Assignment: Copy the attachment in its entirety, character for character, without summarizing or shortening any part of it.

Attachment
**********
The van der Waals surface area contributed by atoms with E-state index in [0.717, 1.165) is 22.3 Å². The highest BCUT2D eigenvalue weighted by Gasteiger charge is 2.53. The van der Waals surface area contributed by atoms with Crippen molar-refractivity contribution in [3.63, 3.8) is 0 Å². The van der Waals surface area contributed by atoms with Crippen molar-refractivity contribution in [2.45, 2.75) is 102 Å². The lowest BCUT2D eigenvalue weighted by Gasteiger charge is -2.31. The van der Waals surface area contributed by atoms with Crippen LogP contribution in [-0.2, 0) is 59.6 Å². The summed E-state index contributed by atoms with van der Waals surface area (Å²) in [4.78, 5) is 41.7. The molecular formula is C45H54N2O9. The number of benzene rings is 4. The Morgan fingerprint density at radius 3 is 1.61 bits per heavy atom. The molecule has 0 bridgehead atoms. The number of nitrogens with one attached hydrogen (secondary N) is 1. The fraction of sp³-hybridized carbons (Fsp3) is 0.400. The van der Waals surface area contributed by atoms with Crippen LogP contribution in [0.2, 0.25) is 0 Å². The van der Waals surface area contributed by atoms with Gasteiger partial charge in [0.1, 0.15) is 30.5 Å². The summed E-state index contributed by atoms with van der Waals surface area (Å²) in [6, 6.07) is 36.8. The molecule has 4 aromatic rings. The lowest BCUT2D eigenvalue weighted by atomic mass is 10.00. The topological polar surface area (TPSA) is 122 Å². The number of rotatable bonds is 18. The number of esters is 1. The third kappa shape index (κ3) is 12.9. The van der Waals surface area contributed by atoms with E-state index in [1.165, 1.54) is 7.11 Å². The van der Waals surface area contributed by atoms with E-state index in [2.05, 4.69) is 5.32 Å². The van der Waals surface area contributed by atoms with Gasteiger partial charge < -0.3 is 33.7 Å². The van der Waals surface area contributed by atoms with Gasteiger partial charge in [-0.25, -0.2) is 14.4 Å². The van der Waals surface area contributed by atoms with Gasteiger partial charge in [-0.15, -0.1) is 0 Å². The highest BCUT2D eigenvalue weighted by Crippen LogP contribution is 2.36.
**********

The van der Waals surface area contributed by atoms with E-state index in [0.717, 1.165) is 22.3 Å². The highest BCUT2D eigenvalue weighted by Gasteiger charge is 2.53. The van der Waals surface area contributed by atoms with Crippen molar-refractivity contribution in [3.63, 3.8) is 0 Å². The van der Waals surface area contributed by atoms with Crippen molar-refractivity contribution in [2.45, 2.75) is 102 Å². The lowest BCUT2D eigenvalue weighted by Gasteiger charge is -2.31. The van der Waals surface area contributed by atoms with Crippen LogP contribution in [-0.2, 0) is 59.6 Å². The summed E-state index contributed by atoms with van der Waals surface area (Å²) in [4.78, 5) is 41.7. The molecular formula is C45H54N2O9. The number of benzene rings is 4. The Morgan fingerprint density at radius 3 is 1.61 bits per heavy atom. The molecule has 0 bridgehead atoms. The number of nitrogens with one attached hydrogen (secondary N) is 1. The fraction of sp³-hybridized carbons (Fsp3) is 0.400. The van der Waals surface area contributed by atoms with Crippen LogP contribution in [0.2, 0.25) is 0 Å². The van der Waals surface area contributed by atoms with Gasteiger partial charge in [0.1, 0.15) is 30.5 Å². The summed E-state index contributed by atoms with van der Waals surface area (Å²) in [6, 6.07) is 36.8. The molecule has 4 aromatic rings. The lowest BCUT2D eigenvalue weighted by atomic mass is 10.00. The topological polar surface area (TPSA) is 122 Å². The number of rotatable bonds is 18. The number of esters is 1. The third kappa shape index (κ3) is 12.9. The van der Waals surface area contributed by atoms with E-state index in [1.165, 1.54) is 7.11 Å². The van der Waals surface area contributed by atoms with E-state index in [2.05, 4.69) is 5.32 Å². The van der Waals surface area contributed by atoms with Gasteiger partial charge < -0.3 is 33.7 Å². The van der Waals surface area contributed by atoms with Gasteiger partial charge in [-0.25, -0.2) is 14.4 Å². The van der Waals surface area contributed by atoms with Gasteiger partial charge in [-0.15, -0.1) is 0 Å². The highest BCUT2D eigenvalue weighted by Crippen LogP contribution is 2.36.